Cloverleaf skull (craniosynostosis)

Last revised by Joshua Yap on 8 May 2023

Cloverleaf skull, also known as kleeblattschädel syndrome or deformity, refers to a type of severe craniosynostosis that gives the skull a cloverleaf shape. It is very rare, with less than 130 case reports globally. It typically results from intrauterine premature closure of the sagittal, coronal and lambdoid sutures, through which the cranial contents bulge, giving rise to the characteristic trilobate shape (hence the name).

It is usually seen in the context of the following conditions:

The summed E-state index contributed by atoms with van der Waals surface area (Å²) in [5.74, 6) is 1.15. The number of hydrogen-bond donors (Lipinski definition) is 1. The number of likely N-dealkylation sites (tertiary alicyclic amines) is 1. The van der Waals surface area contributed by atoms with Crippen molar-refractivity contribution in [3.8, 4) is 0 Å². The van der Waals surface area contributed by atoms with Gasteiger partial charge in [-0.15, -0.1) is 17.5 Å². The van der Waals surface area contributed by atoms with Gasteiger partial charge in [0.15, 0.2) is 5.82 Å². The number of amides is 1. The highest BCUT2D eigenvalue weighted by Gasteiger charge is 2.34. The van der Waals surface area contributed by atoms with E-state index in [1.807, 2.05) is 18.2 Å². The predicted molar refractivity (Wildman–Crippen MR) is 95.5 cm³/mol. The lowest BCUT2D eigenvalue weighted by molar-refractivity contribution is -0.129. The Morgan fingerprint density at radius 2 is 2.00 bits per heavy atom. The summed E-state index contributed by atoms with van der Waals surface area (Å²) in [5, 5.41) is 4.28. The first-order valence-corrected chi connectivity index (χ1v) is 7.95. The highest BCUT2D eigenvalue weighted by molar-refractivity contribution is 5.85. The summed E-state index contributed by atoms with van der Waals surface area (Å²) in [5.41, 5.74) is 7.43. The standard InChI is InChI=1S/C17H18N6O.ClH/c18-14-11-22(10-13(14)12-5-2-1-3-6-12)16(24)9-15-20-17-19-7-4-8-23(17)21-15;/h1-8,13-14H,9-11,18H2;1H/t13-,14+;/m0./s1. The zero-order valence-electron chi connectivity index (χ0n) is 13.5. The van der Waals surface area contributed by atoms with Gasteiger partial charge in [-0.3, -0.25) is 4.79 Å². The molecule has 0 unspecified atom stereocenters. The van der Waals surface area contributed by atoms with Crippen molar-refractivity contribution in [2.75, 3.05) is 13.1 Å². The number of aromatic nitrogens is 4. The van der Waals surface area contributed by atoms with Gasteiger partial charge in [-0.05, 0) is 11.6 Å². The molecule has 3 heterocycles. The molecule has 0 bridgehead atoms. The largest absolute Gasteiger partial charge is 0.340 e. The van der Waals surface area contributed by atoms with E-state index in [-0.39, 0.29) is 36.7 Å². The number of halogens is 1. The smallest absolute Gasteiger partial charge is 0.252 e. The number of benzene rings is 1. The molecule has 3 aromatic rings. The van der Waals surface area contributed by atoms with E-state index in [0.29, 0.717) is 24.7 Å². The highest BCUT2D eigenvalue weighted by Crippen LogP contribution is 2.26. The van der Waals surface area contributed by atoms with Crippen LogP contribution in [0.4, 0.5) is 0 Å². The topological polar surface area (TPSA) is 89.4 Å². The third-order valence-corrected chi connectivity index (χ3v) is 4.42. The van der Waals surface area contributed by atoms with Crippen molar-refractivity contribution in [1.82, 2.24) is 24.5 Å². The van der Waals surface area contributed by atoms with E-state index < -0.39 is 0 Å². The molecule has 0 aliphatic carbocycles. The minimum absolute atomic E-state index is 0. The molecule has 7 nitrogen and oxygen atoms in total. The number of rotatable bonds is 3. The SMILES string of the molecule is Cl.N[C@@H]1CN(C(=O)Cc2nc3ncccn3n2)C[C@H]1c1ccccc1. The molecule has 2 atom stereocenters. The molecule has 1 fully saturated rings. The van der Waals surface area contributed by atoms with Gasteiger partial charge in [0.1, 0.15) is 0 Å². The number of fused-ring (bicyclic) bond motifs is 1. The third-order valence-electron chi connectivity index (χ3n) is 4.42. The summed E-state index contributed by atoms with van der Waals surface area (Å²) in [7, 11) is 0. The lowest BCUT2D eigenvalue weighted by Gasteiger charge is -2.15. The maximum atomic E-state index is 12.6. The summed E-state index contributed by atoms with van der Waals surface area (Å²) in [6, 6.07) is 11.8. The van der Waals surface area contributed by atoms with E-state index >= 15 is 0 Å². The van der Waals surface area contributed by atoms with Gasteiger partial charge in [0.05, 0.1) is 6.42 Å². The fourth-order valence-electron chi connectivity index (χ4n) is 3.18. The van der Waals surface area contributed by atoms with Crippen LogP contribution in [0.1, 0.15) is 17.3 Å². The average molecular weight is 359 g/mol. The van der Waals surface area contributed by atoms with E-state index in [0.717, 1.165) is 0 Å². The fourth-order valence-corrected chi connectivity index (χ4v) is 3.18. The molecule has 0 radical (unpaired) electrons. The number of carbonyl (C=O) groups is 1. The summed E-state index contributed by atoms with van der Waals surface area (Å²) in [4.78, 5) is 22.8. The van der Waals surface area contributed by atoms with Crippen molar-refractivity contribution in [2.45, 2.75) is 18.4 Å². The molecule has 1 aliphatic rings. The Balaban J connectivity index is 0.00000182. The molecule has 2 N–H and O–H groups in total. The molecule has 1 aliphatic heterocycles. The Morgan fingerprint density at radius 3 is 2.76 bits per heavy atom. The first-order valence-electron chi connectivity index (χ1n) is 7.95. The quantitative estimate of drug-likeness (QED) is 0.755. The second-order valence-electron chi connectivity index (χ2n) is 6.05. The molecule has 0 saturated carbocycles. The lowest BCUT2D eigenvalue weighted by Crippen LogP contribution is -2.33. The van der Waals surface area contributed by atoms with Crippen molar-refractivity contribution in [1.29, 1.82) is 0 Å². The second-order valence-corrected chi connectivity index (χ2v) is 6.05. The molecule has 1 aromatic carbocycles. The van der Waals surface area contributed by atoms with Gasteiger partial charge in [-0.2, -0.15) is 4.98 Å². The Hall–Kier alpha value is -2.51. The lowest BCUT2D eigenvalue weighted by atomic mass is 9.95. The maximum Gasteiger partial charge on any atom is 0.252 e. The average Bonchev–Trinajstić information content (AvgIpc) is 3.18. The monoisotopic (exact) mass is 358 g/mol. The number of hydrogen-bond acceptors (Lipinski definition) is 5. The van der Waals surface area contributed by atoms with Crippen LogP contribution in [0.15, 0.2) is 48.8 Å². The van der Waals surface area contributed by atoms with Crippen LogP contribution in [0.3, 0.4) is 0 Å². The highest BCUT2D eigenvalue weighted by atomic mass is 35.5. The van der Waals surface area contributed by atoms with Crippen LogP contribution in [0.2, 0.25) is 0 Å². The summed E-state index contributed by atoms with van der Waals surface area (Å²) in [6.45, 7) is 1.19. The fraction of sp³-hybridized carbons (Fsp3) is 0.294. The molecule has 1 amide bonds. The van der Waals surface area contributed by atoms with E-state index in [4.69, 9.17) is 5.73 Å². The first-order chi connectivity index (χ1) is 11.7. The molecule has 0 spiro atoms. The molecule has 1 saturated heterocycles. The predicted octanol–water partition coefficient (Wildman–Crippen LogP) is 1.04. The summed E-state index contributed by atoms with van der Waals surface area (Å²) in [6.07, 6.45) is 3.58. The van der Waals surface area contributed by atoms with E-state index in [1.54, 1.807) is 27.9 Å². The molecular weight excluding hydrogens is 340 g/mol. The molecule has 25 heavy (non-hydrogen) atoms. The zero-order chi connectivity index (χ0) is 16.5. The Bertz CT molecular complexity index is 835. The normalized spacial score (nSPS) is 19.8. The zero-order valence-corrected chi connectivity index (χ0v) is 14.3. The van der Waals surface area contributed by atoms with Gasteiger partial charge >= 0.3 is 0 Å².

The vast majority of patients with kleeblattschädel have intellectual impairment and hydrocephalus. 

History and etymology

The name is derived from the German words "klee" (clover), "blatt" (leaf) and "schädel" (skull). Holtermüller and Wiedemann gave the name "Kleeblattschädel syndrome" in their paper published in the journal Medicinische Bild in 1958 describing severe cranial deformity. The name was then included in the second edition of the dictionary of clinical syndromes by Leiber in 1959.

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